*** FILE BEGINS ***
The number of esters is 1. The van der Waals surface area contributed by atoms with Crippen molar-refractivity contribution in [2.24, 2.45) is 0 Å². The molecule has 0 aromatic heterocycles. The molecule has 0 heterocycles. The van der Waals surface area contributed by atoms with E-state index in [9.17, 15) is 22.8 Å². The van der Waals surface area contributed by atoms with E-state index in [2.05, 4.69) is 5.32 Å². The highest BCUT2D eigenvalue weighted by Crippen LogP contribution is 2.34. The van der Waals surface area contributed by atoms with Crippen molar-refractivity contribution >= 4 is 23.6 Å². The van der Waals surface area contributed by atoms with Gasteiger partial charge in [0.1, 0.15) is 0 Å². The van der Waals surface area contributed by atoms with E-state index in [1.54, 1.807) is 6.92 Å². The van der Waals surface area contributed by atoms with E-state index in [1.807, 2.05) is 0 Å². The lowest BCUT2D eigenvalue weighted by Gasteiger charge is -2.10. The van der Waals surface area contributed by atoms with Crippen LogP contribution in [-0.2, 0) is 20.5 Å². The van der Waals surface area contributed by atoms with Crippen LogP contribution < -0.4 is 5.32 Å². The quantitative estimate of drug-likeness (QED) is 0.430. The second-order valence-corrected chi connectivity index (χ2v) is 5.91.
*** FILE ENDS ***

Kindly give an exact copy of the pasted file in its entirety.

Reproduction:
The number of esters is 1. The van der Waals surface area contributed by atoms with Crippen molar-refractivity contribution in [2.24, 2.45) is 0 Å². The molecule has 0 aromatic heterocycles. The molecule has 0 heterocycles. The van der Waals surface area contributed by atoms with E-state index in [9.17, 15) is 22.8 Å². The van der Waals surface area contributed by atoms with E-state index in [2.05, 4.69) is 5.32 Å². The highest BCUT2D eigenvalue weighted by Crippen LogP contribution is 2.34. The van der Waals surface area contributed by atoms with Crippen molar-refractivity contribution >= 4 is 23.6 Å². The van der Waals surface area contributed by atoms with Gasteiger partial charge in [0.1, 0.15) is 0 Å². The van der Waals surface area contributed by atoms with E-state index in [1.54, 1.807) is 6.92 Å². The van der Waals surface area contributed by atoms with E-state index in [1.807, 2.05) is 0 Å². The lowest BCUT2D eigenvalue weighted by Gasteiger charge is -2.10. The van der Waals surface area contributed by atoms with Crippen LogP contribution in [-0.2, 0) is 20.5 Å². The van der Waals surface area contributed by atoms with Crippen LogP contribution < -0.4 is 5.32 Å². The quantitative estimate of drug-likeness (QED) is 0.430. The second-order valence-corrected chi connectivity index (χ2v) is 5.91.